What you Need to Know to Comply with the EPA Dental Rule

What you Need to Know to Comply with the EPA Dental Rule

On July 14th, 2017 the EPA Dental Rule (Regulation) was released, requiring Dental Practices to have an ISO 11143 amalgam separator, use of a non-oxidizing evacuation line cleaner with the pH range of 6-8, as well as properly disposal of the dental waste. The amalgam separator will need to be maintained to manufacturer’s specifications (i.e., if you were to install a filter type amalgam separator, their manual requires weekly maintenance to check for clogging and overfilling). For simple understanding about the requirements of compliance, please review the following EPA Regulation Flowchart.

The EPA Dental Rule has passed on the responsibility of implementing and enforcing Best Management Practices to your Local Control Group, such as Privately/Publicly Owned Treatment Works (POTWs). In 2015, the EPA took away the POTWs ability to dilute water to meet their mercury discharge allowances. Currently, many POTWs have an issue with soluble mercury, a pollutant that can only be captured at the source polluter, Dental Practices. EPA Regulation was created to give your local POTW the power to enforce BMPs if they deem your mercury discharge too high.

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POTW Regulation

M.A.R.S has a close working relationship with many POTWs across the country. According to a number of them, the large Dental Groups will be first to be targeted in their mercury discharge testing. In states like Ohio, they will be looking for your soluble mercury discharge. Should the local POTW deem your discharge too high, your offices will be forced to follow their Best Management Practices (BMPs). What this could mean for your Practices is, the POTWs could regulate you by setting fines, creating stricter local standards and regulations or selling pollution permits, to name a few options.

The History Behind the Pollution

The Cause

In 2014, studies were released, providing evidence that the highest source of soluble mercury pollution is from dental practices. As you may know, mercury amalgam contains tin, which has an ionic charge that releases mercury into its free state, gas. What might not be well known is, when this mercury is submerged under water/liquids it creates soluble/dissolved mercury at a high rate. Soluble mercury discharge is a significant concern to POTWs.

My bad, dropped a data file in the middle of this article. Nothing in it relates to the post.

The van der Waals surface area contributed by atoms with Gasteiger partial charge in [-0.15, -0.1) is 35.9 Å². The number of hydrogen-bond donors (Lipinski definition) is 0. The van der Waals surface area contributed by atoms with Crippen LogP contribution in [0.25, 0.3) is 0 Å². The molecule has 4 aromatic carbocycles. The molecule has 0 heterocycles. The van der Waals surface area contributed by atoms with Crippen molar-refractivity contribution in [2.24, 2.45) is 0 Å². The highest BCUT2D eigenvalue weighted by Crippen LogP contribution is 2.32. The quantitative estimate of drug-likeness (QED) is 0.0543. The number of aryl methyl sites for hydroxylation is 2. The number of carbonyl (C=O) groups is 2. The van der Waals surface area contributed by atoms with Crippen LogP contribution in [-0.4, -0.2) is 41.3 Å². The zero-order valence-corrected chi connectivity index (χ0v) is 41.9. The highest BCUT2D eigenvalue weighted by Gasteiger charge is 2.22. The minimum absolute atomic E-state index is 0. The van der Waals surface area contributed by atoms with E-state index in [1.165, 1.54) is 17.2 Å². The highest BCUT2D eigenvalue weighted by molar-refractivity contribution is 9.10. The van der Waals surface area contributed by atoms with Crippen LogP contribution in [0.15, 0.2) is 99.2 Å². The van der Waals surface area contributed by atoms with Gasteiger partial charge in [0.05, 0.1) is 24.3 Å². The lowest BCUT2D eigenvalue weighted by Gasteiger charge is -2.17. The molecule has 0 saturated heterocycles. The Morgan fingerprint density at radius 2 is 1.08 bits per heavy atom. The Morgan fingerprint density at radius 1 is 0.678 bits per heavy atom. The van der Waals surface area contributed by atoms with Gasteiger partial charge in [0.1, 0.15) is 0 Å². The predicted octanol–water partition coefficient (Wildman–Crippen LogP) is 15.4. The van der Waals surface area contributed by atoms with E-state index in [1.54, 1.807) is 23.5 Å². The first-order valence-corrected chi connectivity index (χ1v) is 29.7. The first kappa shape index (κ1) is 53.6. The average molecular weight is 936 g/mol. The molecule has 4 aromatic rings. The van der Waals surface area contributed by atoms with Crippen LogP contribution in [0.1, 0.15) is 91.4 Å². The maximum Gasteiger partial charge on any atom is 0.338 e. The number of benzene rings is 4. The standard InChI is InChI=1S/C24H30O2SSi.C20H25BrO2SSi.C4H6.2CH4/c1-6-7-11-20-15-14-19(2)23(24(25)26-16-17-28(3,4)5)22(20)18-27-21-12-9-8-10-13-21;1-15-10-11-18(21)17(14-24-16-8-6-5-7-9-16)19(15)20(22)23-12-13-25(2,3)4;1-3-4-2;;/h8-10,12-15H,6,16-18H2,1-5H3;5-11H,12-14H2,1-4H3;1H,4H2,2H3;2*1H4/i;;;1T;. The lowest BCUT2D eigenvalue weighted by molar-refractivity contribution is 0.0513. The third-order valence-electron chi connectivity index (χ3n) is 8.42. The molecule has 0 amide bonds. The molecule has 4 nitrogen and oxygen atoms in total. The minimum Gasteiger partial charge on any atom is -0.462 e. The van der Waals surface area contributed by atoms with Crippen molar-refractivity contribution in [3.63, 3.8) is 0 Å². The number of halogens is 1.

The Issue with ISO 11143

All amalgam separators are required to be ISO 11143 certified, which only tests for solid mercury. Unfortunately, the technology and standards of ISO testing on amalgam separators have not been updated to meet the current requirements of the POTWs who will be setting and verifying the discharge limits. Generally, amalgam separators work on the principle of sedimentation, capturing any material heavier than water. The issue with this method is when mercury amalgam is submerged in water it is released into its soluble form. This means these types of amalgam separators will generate and release soluble mercury, making it harder to meet the POTW discharge limits. The M.A.R.S LibertyBOSS goes one step further by adding an extra-large media bed to capture soluble mercury.

pH levels (2)

The LibertyBOSS has been independently tested, at EPA Standard 245.7, to be the only amalgam separator to capture soluble mercury. This is one of the ways the M.A.R.S LibertyBOSS differs from any ISO tested amalgam separator. Our process makes the LibertyBOSS not only the most Environmentally Friendly amalgam separator but the Best Available Technology in the industry.

Purves Study (1)

Amalgam Separator Service Life

Dental Professionals have a misunderstanding on the service life of amalgam separators, assuming that the systems only capture mercury. Amalgam separators are based on sedimentation, meaning any material heavier than water will be captured by an amalgam separator. By far, the largest contributor to filling an amalgam separator is prophy paste from your hygienists.

no maintenance

Many amalgam separator manufacturers use a generic service life for a 1-10 chair clinic “every 12 months or when it is full, whichever comes first.” A service life schedule that is not specific nor accurate. M.A.R.S provides guaranteed service lives for the LibertyBOSS, based on the size of a clinic. On average, the LibertyBOSS has a service life six times longer than any amalgam separator on the market.

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